Eight Basic Habitats Quail Need
It is that time of the year again when the days in the field turn to memories of last year’s hunts. But it is also the most important time of the year, time to start preparing for a good breeding season and making the changes in habitat to better service your bird population. Be sure to check with your local FSA office before you start any work.
Quality Nesting Area
The preferred nesting area includes but not limited to a mix of erect grasses, forbs, and scattered shrubs or bushes at a moderate density and height.
In the brood area, the cover should be dominated by plants that are well spaced and have study stems and little vegetation near the ground. Overhead foliage must be dense enough to provide sufficient cover for chicks and adult protections from predators.
Spring and Summer: Some weed seeds and plant greens are eaten. Insects being higher in protein is eaten and provides 80%-95% of a chick’s diet within the first few weeks.
Fall and Winter: Perennial forbs, fruit-bearing woody plants, grass seed, ponic, crab and foxtail grasses, the seed from oak and hickory trees and the left-over grain from farm fields provide the largest portion of nutrition for quail.
Roosting in probably the only quail activity that does not require a dense overhead cover. Research shows that quail use crop fields, grasslands and old fields for roosting. Quail will roost on bare soil and vegetation litter such as old leaves, grass, etc. They also prefer mid-slope or lower elevation for roosting.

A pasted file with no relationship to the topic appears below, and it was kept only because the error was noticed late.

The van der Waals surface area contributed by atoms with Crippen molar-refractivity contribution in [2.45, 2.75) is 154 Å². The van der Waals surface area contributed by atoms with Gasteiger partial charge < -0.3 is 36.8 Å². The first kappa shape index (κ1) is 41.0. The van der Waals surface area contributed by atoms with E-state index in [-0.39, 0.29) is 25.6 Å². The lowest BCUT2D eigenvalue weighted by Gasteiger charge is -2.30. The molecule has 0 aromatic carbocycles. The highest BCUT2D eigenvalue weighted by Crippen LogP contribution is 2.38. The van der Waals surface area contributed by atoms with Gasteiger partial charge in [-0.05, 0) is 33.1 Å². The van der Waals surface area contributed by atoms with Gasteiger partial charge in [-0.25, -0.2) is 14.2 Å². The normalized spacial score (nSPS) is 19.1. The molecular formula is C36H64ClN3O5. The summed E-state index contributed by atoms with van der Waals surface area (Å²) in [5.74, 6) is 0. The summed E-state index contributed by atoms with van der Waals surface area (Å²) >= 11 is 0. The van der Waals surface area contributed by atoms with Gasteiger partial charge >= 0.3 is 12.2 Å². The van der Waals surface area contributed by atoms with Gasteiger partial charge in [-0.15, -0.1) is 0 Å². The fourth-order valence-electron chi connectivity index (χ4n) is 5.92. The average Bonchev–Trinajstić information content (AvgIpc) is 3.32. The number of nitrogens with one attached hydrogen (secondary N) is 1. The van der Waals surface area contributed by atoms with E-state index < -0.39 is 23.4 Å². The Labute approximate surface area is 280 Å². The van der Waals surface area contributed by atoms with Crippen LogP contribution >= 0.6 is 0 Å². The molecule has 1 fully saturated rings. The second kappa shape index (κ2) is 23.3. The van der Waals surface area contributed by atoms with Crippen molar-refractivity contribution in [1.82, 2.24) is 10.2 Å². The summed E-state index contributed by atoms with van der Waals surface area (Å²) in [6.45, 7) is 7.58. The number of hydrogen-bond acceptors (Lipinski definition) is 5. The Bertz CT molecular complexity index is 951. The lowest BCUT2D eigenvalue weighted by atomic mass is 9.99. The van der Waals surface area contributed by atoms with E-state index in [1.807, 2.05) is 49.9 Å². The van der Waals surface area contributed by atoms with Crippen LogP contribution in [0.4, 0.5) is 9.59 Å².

The escape area includes a thicket of trees, blackberry and other bushes, and vines. Piles of brush, treetops and heavily planted food plots also provide a good escape area.
Any bare soil or soil disturbance such as cattle paths, ant hills, watering holes, roads, and trails is where you will see most quail dusting themselves.
This is the area that the quail will gather usually in mid-day. Covey Headquarters can be in any of the above areas.
At the end of the day, the best rule of thumb for protecting your coveys goes by the old saying, “you will find quail when you can find food, cover, and escape route all within a stone through of each other”. At Harpole’s Heartland Lodge we go to great lengths to make sure we cover all these bases. We are always working on ways to improve our wild quail populations on our farms.
Last Updated: May 12th, 2023